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DD140920 and DD140944 are shots of a newspaper clipping of a review by B. A. Young of Macbeth (1971), showing a photograph by Derry Moore of the principal two actors, Hildegard Neil and Alan Dobie.


An all-embracing darkness
cloaks the angular timber rocks
of Roger Butlin's set. The
characters are picked out by the
sparing glimmer of spotlights;
they wear costumes more ser-
viceable for the field than for
the court. They are of no period
or place, and the sounds round
them are electronic and
anonymous. Ewan Hooper's
object in his production is to
show how the play is appropriate
for all countries and all cen-
turies, but he is hamstrung by
a lot of rather unimaginative
  Too many of the parts are in-
distinguishable from one an-
other. With a small company
(there are only four guests at
Macbeth's grizzly supper party)
a lot of doubling is inevitable.
In the circumstances more atten-
tion should have been paid to
emphasising individuality in the
characters as much as possible.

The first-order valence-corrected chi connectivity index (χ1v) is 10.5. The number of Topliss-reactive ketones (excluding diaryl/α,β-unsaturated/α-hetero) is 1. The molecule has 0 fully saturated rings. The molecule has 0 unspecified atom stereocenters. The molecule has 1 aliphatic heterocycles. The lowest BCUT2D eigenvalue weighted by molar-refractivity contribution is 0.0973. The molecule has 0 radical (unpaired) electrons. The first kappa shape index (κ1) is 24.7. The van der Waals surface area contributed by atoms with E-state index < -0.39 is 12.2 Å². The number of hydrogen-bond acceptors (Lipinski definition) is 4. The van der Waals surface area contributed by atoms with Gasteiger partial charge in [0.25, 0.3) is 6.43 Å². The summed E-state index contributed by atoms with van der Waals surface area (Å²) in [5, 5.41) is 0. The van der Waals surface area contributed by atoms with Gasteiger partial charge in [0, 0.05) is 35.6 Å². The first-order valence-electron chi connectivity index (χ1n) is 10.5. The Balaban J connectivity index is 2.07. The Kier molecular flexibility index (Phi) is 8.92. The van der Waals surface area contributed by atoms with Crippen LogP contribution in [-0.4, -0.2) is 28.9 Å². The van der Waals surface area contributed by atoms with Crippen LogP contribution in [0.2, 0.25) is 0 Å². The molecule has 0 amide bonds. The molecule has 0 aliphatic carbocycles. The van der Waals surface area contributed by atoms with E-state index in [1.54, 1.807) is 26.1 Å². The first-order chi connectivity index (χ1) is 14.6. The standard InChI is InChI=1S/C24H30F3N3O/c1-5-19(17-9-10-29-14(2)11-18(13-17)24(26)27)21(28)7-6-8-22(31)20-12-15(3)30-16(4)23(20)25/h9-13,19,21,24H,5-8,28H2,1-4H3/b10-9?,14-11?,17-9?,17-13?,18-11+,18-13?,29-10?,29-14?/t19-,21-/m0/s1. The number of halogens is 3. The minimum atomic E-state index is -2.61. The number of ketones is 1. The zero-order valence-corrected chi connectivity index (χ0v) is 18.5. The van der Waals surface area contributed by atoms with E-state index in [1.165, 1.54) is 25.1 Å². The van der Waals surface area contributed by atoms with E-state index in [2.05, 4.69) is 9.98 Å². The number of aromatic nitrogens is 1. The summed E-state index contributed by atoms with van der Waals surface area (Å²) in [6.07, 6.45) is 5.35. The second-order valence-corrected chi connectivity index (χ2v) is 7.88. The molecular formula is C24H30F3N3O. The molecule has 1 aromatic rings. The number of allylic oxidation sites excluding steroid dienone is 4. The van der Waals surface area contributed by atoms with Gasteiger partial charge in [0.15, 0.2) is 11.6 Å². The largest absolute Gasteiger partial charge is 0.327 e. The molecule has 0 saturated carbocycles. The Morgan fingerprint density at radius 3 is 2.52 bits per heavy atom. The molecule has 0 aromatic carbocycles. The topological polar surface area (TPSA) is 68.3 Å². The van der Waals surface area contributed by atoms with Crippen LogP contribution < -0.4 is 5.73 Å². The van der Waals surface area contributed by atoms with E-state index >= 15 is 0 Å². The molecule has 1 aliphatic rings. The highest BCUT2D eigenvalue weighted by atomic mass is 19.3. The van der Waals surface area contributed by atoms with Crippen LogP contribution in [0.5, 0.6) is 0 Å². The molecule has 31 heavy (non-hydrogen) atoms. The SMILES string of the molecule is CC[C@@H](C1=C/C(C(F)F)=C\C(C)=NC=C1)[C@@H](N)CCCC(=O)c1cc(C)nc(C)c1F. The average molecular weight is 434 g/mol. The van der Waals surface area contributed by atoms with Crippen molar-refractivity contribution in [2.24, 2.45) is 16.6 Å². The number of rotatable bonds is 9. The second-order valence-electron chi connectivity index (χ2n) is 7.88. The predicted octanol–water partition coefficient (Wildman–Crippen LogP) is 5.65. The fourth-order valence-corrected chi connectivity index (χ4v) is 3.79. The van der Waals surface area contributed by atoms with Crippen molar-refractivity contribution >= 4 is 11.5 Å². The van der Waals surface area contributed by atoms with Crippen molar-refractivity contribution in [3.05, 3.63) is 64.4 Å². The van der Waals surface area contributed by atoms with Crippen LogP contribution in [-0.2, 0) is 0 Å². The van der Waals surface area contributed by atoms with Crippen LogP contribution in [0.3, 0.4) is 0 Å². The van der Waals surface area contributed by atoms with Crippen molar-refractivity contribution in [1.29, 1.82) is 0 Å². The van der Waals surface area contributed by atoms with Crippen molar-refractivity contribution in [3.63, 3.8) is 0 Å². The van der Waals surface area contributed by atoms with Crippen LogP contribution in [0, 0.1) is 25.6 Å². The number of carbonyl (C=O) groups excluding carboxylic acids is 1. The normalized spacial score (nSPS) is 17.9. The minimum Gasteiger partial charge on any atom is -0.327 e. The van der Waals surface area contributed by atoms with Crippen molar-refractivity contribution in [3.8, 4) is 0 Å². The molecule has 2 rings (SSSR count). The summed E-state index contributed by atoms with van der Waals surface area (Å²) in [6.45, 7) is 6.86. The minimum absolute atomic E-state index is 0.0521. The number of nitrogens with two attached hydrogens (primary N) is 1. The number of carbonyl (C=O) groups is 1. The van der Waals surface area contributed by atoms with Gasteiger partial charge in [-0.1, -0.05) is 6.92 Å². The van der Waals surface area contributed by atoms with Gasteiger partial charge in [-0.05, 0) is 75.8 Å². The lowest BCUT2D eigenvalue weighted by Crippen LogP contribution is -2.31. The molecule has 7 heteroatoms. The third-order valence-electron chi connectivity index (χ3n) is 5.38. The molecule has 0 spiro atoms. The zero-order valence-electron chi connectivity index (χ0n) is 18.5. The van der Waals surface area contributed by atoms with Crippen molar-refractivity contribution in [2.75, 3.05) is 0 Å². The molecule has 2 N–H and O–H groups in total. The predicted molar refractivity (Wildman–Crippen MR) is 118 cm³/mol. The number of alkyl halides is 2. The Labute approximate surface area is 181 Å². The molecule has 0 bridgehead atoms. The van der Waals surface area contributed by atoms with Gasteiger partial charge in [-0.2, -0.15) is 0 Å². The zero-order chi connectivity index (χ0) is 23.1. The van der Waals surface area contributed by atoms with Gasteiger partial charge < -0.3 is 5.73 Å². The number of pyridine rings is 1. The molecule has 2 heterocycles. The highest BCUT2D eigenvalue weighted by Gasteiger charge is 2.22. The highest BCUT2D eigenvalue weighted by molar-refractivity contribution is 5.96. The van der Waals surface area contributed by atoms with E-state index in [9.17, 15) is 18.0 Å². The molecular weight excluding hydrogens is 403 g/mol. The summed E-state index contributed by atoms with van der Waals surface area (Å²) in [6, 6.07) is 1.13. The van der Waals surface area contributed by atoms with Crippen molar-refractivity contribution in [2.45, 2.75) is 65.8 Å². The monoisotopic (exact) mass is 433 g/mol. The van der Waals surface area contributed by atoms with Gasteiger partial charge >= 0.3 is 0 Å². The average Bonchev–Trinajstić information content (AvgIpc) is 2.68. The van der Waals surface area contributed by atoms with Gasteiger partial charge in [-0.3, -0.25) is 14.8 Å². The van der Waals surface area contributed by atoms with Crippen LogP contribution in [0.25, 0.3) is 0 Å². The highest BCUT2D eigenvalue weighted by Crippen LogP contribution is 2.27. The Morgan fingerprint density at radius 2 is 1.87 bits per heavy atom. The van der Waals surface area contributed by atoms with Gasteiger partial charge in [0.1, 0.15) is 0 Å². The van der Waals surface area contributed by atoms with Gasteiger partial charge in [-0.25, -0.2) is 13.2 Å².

Instead, all the smaller parts
seem interchangeable, except, of
course, for such special cases as
the Old Man and Macduff's son.
  One thing that should be cor-
rected even at this late moment
is the doubling of Donalbain and
Caithness by Robert Lister.
Caithness's first line is "Who
knows if Donalbain be with his
brother?"--and there is Donal-
bain asking it.
  What is more serious, most of
the company speak with an
alarming lack of clarity. There
is a sad amount of gabbling
and muttering. A special award,
therefore, for Robert Tayman in
the little part of Lennox for clear
and intelligent speech and a con-
solation prize for Richard Gale
as Malcolm, who at least always
speaks out, even if he sometimes
gives us some oddly inflected
lines and some wicked dropping
of his voice at the end of phrases.
  Alan Dobie's Macbeth is
serviceable, but he too is sparing
of personality. "Is this a
dagger?" comes out almost
casually, as if it really might
have been. His performance is
marred to my ear by his indul-
gence in the fashionable habit of
inserting long Ceasuras at the
most extraordinary points in his
lines. "We will proceed no
further in this business," for
example, has a short pause after
"proceed" and "no" and a vast
one after "further".
  As Lady Macbeth, Hildegard
Neil is curiously un-evil. She
says "unsex me here" almost
sweetly and her face gleams
with good nature as she says
"Oh, never shall sun that
morrow see." The witches, too,
are uncommonly gentlewomanly.
They sing their cauldron recipe
to a waltz song like the doctors
in Wozzeck.
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